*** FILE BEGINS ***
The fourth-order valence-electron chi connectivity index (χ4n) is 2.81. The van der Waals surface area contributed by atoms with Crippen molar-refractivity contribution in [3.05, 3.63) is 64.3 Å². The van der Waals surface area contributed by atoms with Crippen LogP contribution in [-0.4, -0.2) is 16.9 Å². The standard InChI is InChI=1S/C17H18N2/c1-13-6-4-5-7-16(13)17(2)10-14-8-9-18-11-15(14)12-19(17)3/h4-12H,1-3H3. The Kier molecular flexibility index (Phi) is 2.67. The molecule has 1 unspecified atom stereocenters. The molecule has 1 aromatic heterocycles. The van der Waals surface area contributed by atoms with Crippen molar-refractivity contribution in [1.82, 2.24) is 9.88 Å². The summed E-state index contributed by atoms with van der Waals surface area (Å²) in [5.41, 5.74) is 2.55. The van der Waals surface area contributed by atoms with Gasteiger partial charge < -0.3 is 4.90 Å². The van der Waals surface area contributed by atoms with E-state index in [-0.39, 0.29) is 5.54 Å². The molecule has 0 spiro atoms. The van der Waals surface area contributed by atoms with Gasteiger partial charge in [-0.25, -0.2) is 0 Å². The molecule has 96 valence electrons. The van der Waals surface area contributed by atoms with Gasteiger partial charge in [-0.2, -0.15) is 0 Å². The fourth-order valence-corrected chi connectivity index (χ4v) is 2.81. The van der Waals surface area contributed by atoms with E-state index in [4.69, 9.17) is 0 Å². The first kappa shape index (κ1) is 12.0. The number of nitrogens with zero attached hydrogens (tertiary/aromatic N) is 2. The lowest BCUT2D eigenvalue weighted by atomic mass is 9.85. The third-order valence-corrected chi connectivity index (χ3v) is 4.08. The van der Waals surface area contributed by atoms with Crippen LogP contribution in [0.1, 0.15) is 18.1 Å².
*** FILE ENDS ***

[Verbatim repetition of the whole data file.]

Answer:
The fourth-order valence-electron chi connectivity index (χ4n) is 2.81. The van der Waals surface area contributed by atoms with Crippen molar-refractivity contribution in [3.05, 3.63) is 64.3 Å². The van der Waals surface area contributed by atoms with Crippen LogP contribution in [-0.4, -0.2) is 16.9 Å². The standard InChI is InChI=1S/C17H18N2/c1-13-6-4-5-7-16(13)17(2)10-14-8-9-18-11-15(14)12-19(17)3/h4-12H,1-3H3. The Kier molecular flexibility index (Phi) is 2.67. The molecule has 1 unspecified atom stereocenters. The molecule has 1 aromatic heterocycles. The van der Waals surface area contributed by atoms with Crippen molar-refractivity contribution in [1.82, 2.24) is 9.88 Å². The summed E-state index contributed by atoms with van der Waals surface area (Å²) in [5.41, 5.74) is 2.55. The van der Waals surface area contributed by atoms with Gasteiger partial charge < -0.3 is 4.90 Å². The van der Waals surface area contributed by atoms with E-state index in [-0.39, 0.29) is 5.54 Å². The molecule has 0 spiro atoms. The van der Waals surface area contributed by atoms with Gasteiger partial charge in [-0.25, -0.2) is 0 Å². The molecule has 96 valence electrons. The van der Waals surface area contributed by atoms with Gasteiger partial charge in [-0.2, -0.15) is 0 Å². The fourth-order valence-corrected chi connectivity index (χ4v) is 2.81. The van der Waals surface area contributed by atoms with E-state index in [4.69, 9.17) is 0 Å². The first kappa shape index (κ1) is 12.0. The number of nitrogens with zero attached hydrogens (tertiary/aromatic N) is 2. The lowest BCUT2D eigenvalue weighted by atomic mass is 9.85. The third-order valence-corrected chi connectivity index (χ3v) is 4.08. The van der Waals surface area contributed by atoms with Crippen LogP contribution in [0.1, 0.15) is 18.1 Å².